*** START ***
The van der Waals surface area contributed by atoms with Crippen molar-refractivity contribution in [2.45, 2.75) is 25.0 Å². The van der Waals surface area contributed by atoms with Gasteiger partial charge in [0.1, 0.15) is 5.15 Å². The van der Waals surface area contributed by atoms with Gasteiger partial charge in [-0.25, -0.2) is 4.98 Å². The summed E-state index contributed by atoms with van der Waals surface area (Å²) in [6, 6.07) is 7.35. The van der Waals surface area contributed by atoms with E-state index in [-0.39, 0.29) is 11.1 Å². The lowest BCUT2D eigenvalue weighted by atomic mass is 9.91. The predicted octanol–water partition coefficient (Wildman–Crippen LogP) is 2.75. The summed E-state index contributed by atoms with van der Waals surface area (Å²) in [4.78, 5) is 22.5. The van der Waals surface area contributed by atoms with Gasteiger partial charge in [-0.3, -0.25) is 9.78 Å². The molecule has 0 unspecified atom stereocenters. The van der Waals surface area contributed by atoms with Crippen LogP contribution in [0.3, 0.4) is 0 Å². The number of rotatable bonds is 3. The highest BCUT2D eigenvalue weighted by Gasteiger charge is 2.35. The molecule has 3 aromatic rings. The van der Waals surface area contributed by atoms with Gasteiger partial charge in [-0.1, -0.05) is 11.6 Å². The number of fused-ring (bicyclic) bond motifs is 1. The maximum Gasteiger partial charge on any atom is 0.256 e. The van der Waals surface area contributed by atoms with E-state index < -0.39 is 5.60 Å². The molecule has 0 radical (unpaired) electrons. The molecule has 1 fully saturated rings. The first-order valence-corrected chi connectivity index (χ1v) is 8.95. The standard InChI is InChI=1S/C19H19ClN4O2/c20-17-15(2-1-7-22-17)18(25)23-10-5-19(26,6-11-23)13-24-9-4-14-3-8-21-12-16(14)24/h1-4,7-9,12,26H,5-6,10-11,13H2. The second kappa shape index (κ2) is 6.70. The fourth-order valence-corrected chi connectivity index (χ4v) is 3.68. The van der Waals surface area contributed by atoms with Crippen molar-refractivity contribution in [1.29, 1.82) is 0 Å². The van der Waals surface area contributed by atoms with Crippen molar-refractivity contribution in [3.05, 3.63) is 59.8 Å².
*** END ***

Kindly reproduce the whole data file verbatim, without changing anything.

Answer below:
The van der Waals surface area contributed by atoms with Crippen molar-refractivity contribution in [2.45, 2.75) is 25.0 Å². The van der Waals surface area contributed by atoms with Gasteiger partial charge in [0.1, 0.15) is 5.15 Å². The van der Waals surface area contributed by atoms with Gasteiger partial charge in [-0.25, -0.2) is 4.98 Å². The summed E-state index contributed by atoms with van der Waals surface area (Å²) in [6, 6.07) is 7.35. The van der Waals surface area contributed by atoms with E-state index in [-0.39, 0.29) is 11.1 Å². The lowest BCUT2D eigenvalue weighted by atomic mass is 9.91. The predicted octanol–water partition coefficient (Wildman–Crippen LogP) is 2.75. The summed E-state index contributed by atoms with van der Waals surface area (Å²) in [4.78, 5) is 22.5. The van der Waals surface area contributed by atoms with Gasteiger partial charge in [-0.3, -0.25) is 9.78 Å². The molecule has 0 unspecified atom stereocenters. The van der Waals surface area contributed by atoms with Crippen LogP contribution in [0.3, 0.4) is 0 Å². The number of rotatable bonds is 3. The highest BCUT2D eigenvalue weighted by Gasteiger charge is 2.35. The molecule has 3 aromatic rings. The van der Waals surface area contributed by atoms with Gasteiger partial charge in [-0.1, -0.05) is 11.6 Å². The number of fused-ring (bicyclic) bond motifs is 1. The maximum Gasteiger partial charge on any atom is 0.256 e. The van der Waals surface area contributed by atoms with E-state index < -0.39 is 5.60 Å². The molecule has 0 radical (unpaired) electrons. The molecule has 1 fully saturated rings. The first-order valence-corrected chi connectivity index (χ1v) is 8.95. The standard InChI is InChI=1S/C19H19ClN4O2/c20-17-15(2-1-7-22-17)18(25)23-10-5-19(26,6-11-23)13-24-9-4-14-3-8-21-12-16(14)24/h1-4,7-9,12,26H,5-6,10-11,13H2. The second kappa shape index (κ2) is 6.70. The fourth-order valence-corrected chi connectivity index (χ4v) is 3.68. The van der Waals surface area contributed by atoms with Crippen molar-refractivity contribution in [1.29, 1.82) is 0 Å². The van der Waals surface area contributed by atoms with Crippen molar-refractivity contribution in [3.05, 3.63) is 59.8 Å².